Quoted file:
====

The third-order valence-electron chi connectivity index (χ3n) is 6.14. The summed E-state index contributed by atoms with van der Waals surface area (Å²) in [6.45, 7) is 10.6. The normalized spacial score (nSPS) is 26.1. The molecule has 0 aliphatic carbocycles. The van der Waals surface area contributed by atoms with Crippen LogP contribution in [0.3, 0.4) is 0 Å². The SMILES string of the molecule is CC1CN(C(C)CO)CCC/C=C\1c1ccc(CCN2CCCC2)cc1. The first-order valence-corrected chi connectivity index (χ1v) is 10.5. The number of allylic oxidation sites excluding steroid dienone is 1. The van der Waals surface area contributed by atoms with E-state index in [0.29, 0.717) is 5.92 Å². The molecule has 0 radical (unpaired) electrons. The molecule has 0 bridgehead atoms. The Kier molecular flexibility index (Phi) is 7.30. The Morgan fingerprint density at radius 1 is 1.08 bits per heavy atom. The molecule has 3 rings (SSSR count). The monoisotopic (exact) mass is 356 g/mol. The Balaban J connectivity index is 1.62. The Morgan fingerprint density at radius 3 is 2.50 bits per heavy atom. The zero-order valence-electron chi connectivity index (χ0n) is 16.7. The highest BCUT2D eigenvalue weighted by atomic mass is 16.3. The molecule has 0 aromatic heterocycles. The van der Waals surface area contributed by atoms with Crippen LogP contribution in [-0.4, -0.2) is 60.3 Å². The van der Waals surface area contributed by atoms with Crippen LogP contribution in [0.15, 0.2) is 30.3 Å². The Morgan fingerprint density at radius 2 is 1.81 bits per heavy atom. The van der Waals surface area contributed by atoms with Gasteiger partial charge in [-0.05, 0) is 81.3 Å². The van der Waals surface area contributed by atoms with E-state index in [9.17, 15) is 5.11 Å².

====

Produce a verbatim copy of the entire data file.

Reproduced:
The third-order valence-electron chi connectivity index (χ3n) is 6.14. The summed E-state index contributed by atoms with van der Waals surface area (Å²) in [6.45, 7) is 10.6. The normalized spacial score (nSPS) is 26.1. The molecule has 0 aliphatic carbocycles. The van der Waals surface area contributed by atoms with Crippen LogP contribution in [0.3, 0.4) is 0 Å². The SMILES string of the molecule is CC1CN(C(C)CO)CCC/C=C\1c1ccc(CCN2CCCC2)cc1. The first-order valence-corrected chi connectivity index (χ1v) is 10.5. The number of allylic oxidation sites excluding steroid dienone is 1. The van der Waals surface area contributed by atoms with E-state index in [0.29, 0.717) is 5.92 Å². The molecule has 0 radical (unpaired) electrons. The molecule has 0 bridgehead atoms. The Kier molecular flexibility index (Phi) is 7.30. The Morgan fingerprint density at radius 1 is 1.08 bits per heavy atom. The molecule has 3 rings (SSSR count). The monoisotopic (exact) mass is 356 g/mol. The Balaban J connectivity index is 1.62. The Morgan fingerprint density at radius 3 is 2.50 bits per heavy atom. The zero-order valence-electron chi connectivity index (χ0n) is 16.7. The highest BCUT2D eigenvalue weighted by atomic mass is 16.3. The molecule has 0 aromatic heterocycles. The van der Waals surface area contributed by atoms with Crippen LogP contribution in [-0.4, -0.2) is 60.3 Å². The van der Waals surface area contributed by atoms with Crippen LogP contribution in [0.15, 0.2) is 30.3 Å². The Morgan fingerprint density at radius 2 is 1.81 bits per heavy atom. The van der Waals surface area contributed by atoms with Gasteiger partial charge in [-0.05, 0) is 81.3 Å². The van der Waals surface area contributed by atoms with E-state index in [9.17, 15) is 5.11 Å².